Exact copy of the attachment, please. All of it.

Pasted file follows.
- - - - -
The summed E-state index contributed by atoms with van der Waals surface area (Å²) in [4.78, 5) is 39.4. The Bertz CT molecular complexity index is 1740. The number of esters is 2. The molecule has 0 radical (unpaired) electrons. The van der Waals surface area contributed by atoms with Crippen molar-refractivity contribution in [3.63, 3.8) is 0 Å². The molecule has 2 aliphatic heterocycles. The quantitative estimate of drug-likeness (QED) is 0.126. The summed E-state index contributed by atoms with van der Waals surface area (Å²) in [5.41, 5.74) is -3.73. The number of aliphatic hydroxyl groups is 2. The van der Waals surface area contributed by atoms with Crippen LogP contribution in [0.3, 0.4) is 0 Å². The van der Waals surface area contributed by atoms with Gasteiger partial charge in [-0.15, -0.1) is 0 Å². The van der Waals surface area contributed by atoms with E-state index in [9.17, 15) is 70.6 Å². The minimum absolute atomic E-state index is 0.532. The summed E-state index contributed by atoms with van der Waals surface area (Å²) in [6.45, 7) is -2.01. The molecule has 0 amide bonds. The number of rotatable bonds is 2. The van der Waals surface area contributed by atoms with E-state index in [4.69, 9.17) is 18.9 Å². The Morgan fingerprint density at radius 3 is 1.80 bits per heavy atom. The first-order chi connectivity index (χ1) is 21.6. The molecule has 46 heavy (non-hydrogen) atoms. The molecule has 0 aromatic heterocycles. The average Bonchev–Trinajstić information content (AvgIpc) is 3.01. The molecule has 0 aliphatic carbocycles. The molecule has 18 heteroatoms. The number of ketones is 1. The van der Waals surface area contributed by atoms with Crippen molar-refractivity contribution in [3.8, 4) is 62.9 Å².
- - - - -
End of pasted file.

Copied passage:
The summed E-state index contributed by atoms with van der Waals surface area (Å²) in [4.78, 5) is 39.4. The Bertz CT molecular complexity index is 1740. The number of esters is 2. The molecule has 0 radical (unpaired) electrons. The van der Waals surface area contributed by atoms with Crippen molar-refractivity contribution in [3.63, 3.8) is 0 Å². The molecule has 2 aliphatic heterocycles. The quantitative estimate of drug-likeness (QED) is 0.126. The summed E-state index contributed by atoms with van der Waals surface area (Å²) in [5.41, 5.74) is -3.73. The number of aliphatic hydroxyl groups is 2. The van der Waals surface area contributed by atoms with Crippen LogP contribution in [0.3, 0.4) is 0 Å². The van der Waals surface area contributed by atoms with Gasteiger partial charge in [-0.15, -0.1) is 0 Å². The van der Waals surface area contributed by atoms with E-state index in [9.17, 15) is 70.6 Å². The minimum absolute atomic E-state index is 0.532. The summed E-state index contributed by atoms with van der Waals surface area (Å²) in [6.45, 7) is -2.01. The molecule has 0 amide bonds. The number of rotatable bonds is 2. The van der Waals surface area contributed by atoms with E-state index in [4.69, 9.17) is 18.9 Å². The Morgan fingerprint density at radius 3 is 1.80 bits per heavy atom. The first-order chi connectivity index (χ1) is 21.6. The molecule has 46 heavy (non-hydrogen) atoms. The molecule has 0 aromatic heterocycles. The average Bonchev–Trinajstić information content (AvgIpc) is 3.01. The molecule has 0 aliphatic carbocycles. The molecule has 18 heteroatoms. The number of ketones is 1. The van der Waals surface area contributed by atoms with Crippen molar-refractivity contribution in [3.8, 4) is 62.9 Å².